Some people naturally have low blood pressure, known as hypotension. However, when high blood pressure suddenly becomes low blood pressure, it could be cause for concern.
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What Is a Dangerously Low Blood Pressure Number?According to the AHA, there is no specific number at which day-to-day blood pressure is considered too low. However, when low blood pressure is accompanied by any of the above listed dangerous symptoms, it is time to seek medical care.
When Low Blood Pressure Can Strike
Some people have naturally low blood pressure, and they don't experience any symptoms. But for those who are used to having high blood pressure, a sudden decrease in blood pressure can signal a problem and can cause the symptoms listed above.
An episode of hypotension is more likely to occur under these conditions:
Resuming an upright posture after bed rest for a long period of timeBeing in the first 24 weeks of pregnancyLosing a large amount of bloodHaving a severe infection that enters your bloodstreamHaving a neural disorder that affects your blood pressure
Can Low Blood Pressure Make You Tired?
Low blood pressure can cause fatigue — that feeling of overwhelming tiredness and lack of energy. Research has found an association between low blood pressure and chronic fatigue syndrome, a condition characterized by profound fatigue, pain, and sleep abnormalities that are often made worse by exertion.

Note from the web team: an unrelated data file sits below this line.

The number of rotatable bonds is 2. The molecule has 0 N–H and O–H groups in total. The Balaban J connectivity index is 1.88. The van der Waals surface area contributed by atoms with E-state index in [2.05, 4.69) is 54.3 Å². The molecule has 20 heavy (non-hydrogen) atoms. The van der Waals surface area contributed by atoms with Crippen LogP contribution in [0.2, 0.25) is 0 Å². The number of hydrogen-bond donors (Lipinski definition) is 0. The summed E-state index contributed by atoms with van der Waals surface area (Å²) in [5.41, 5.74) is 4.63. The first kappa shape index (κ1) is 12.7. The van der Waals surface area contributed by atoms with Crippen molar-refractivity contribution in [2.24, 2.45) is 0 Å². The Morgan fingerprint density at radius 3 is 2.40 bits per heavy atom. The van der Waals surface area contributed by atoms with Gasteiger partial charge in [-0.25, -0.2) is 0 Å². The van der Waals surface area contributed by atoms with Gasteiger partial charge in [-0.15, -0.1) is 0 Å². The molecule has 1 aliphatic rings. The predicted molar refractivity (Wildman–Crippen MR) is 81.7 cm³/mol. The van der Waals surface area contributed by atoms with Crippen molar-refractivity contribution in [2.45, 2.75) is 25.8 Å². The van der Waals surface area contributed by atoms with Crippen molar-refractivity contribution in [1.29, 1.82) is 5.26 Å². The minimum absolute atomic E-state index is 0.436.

There is no cure for this type of fatigue, but doctors may suggest treating underlying causes, such as sleep disorders or mental health issues. Treating low blood pressure with dietary changes and proper physical activity can also help.
When Do You Need Medical Care for Hypotension?
If your blood pressure is always on the low side and you do not have any of the dangerous symptoms, there is usually no cause for concern. Similarly, if you have a single at-home blood pressure reading that is abnormally low without any symptoms, you probably do not need to see your doctor. It is normal for your blood pressure to rise and fall over time, and your body is usually able to get your blood pressure back to normal.
But, says Dr. Lawrence, “when you sense there’s a recurrent problem, or there’s no clear explanation for what’s happened, you need to seek medical advice."
If your blood pressure drops suddenly and you are experiencing symptoms like dizziness, you should call your healthcare provider. They can assess your situation and rule out underlying problems, such as internal bleeding, serious infection, or an allergic reaction.
Treatment for hypotension will depend on the cause of the low blood pressure. Immediate steps might include the following:Lying with your feet above your heartDrinking fluidsAvoiding hypotension triggers like prolonged standing
After evaluation, a doctor may make these recommendations:Avoid alcohol.Adjust your diet.Adjust your medications (possibly lowering dosages of blood-pressure-lowering drugs).Weare compression stockings.
People who experience shock related to hypotension will need emergency treatment to restore blood flow to their organs and raise their blood pressure back to normal.
It’s important to determine whether your low blood pressure is “a primary problem or secondary problem,” notes Lawrence. A primary problem means that the body’s reflexes are not working as they should. Secondary causes mean that the low blood pressure is a result of things like dehydration or the effects of certain medications.
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Keep track of your blood pressure readings, even if you don’t have any health issues, so that you know what your personal normal reading is. And if your blood pressure is being monitored, talk to your doctor about the blood pressure target range that’s best for you.